Advanced manufacturing plays a vital role in the current and future economic prosperity of the United States. To support community colleges in the development of industry-aligned training programs in manufacturing and other industries, USDOL awarded nearly $2 billion in Trade Adjustment Assistance Community College and Career Training (TAACCCT) grants to over 700 colleges. The resources below assess the impacts of three TAACCCT grants that created advanced manufacturing training programs.

An Evaluation of the Manufacturing Advancement and Assessment Center (MAAC) Program. 2016. This report describes the implementation of a TAACCT-funded manufacturing training program at Hennepin Technical College (HTC) in Minnesota. Implementation findings indicate that “MAAC increased HTC’s capacity to provide manufacturing students with access to state-of-the-art software and training equipment.” The report also estimates impacts on students’ academic and employment outcomes through a quasi-experimental evaluation design. It cites that “MAAC students were successful with respect to completing credit hours…completing awards…and receiving a wage increase after graduation.”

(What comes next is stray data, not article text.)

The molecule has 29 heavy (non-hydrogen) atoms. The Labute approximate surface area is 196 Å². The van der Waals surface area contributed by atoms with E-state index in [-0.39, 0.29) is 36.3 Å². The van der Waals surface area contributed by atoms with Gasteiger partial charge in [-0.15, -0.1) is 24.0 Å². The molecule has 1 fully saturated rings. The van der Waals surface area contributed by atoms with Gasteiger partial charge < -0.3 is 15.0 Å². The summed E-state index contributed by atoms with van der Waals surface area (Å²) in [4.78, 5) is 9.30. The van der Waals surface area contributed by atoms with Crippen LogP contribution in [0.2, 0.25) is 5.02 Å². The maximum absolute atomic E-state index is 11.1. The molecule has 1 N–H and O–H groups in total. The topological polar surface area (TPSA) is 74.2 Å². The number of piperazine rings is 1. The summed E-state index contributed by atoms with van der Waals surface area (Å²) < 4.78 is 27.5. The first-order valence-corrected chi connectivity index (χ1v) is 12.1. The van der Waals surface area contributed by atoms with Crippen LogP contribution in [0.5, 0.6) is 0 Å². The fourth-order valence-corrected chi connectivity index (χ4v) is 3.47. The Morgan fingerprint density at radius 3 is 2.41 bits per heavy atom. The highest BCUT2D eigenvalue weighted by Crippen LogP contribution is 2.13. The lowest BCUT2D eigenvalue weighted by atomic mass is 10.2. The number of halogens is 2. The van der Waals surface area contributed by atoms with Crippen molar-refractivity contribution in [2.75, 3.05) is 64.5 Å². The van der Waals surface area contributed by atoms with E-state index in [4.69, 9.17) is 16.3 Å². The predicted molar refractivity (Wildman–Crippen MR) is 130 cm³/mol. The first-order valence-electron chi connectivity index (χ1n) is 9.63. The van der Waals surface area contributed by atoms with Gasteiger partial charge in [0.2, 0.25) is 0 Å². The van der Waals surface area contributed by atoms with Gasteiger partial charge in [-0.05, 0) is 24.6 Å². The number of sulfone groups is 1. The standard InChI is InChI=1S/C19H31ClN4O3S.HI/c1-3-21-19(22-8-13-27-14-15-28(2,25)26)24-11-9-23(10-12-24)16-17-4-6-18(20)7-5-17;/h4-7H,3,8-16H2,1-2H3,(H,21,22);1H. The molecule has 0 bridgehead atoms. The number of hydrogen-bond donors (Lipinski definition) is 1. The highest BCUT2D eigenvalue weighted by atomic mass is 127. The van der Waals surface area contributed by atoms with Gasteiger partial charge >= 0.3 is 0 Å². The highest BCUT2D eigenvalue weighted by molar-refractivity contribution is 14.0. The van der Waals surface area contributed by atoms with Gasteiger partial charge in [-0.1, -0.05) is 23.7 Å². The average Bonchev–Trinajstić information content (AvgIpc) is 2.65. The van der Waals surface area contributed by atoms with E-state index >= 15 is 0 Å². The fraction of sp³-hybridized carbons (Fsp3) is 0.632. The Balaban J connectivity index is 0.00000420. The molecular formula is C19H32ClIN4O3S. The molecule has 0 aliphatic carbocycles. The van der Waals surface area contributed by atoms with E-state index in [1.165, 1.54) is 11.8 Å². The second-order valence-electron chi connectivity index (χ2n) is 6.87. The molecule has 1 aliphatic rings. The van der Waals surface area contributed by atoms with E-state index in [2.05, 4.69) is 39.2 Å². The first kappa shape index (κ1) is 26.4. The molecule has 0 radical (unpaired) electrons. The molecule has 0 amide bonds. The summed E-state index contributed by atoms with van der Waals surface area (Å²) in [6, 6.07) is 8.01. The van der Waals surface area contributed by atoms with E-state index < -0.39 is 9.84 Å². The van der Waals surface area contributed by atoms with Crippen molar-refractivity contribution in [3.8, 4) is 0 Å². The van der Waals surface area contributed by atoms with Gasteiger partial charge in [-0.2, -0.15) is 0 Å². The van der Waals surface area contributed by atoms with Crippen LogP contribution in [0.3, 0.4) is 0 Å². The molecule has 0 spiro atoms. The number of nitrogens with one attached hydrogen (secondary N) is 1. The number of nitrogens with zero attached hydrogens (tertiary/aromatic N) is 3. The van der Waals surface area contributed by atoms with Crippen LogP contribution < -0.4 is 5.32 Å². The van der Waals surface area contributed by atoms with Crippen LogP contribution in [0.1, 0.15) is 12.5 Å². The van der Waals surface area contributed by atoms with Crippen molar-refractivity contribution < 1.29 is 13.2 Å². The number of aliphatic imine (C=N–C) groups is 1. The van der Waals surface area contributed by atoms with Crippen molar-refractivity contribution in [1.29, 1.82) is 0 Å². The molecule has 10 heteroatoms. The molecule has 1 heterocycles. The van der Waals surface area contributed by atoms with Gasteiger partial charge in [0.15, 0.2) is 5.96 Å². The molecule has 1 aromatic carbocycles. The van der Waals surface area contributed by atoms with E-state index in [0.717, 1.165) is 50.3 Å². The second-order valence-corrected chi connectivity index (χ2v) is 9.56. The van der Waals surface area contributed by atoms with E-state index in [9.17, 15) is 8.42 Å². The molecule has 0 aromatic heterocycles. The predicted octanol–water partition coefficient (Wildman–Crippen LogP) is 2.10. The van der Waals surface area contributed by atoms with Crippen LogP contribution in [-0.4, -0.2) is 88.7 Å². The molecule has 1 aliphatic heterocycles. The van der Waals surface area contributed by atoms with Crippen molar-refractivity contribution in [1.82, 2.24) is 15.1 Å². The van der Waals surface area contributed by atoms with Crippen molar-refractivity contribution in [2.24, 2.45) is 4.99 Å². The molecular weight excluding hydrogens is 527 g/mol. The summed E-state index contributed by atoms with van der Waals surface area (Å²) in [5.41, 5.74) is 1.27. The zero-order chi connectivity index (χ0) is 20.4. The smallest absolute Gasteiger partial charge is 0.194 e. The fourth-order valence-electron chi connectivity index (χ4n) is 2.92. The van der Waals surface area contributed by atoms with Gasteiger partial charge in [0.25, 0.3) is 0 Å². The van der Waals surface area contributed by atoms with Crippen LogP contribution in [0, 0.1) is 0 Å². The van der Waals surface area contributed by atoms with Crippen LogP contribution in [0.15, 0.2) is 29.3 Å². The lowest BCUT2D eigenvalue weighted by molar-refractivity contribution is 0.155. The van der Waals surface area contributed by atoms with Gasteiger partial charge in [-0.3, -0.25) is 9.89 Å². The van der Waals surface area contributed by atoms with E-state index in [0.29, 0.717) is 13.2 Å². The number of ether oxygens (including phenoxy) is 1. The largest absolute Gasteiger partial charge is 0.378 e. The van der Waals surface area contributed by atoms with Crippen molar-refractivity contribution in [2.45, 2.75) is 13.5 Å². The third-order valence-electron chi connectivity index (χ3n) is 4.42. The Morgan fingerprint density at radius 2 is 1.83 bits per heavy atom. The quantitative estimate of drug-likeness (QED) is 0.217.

Multi-State Advanced Manufacturing Consortium (M-SAMC) TAACCCT Round II Grant Final Evaluation Report. 2016. This report evaluates a competency-based model to enhance partner capacity building, curriculum design, and delivery of the M-SAMC TAACCCT grant. “[M-SAMC] represents a collaboration of 13 partner colleges across 10 states whose shared aim is to design innovative program models to improve manufacturing education. Data sources included student demographic and other baseline information, college records, state quarterly earnings records, and participant surveys. The evaluation found that “a wide range of [capacity building] activities [were] engaged by the colleges from seminars to online learning, to focused industry developed training for their equipment.” Additionally, “several colleges accomplished increases in diversity in terms of gender, race, incumbent workers, or Pell-eligible students.”



Impact Evaluation of New England Institute of Technology’s Shipbuilding/Marine Advanced Manufacturing Institute (SAMI) Program TAACCCT II Grant. 2016. This evaluation report presents employment and earnings outcomes of the SAMI program in Rhode Island. The TAACCCT-funded program provides welding and machine trade training to unemployed workers from blue-collar and low-skill service industries.  To conduct the net impact study, the evaluation team used propensity-score matching, a quasi-experimental method, to compare participants with similar unemployed workers. The evaluation found that “…SAMI participants had an employment rate that was 1.17 times that of the matched comparison group.” “SAMI participants were [also] about 1.09 times more likely to be employed [after completing the program] relative to the matched comparison group.”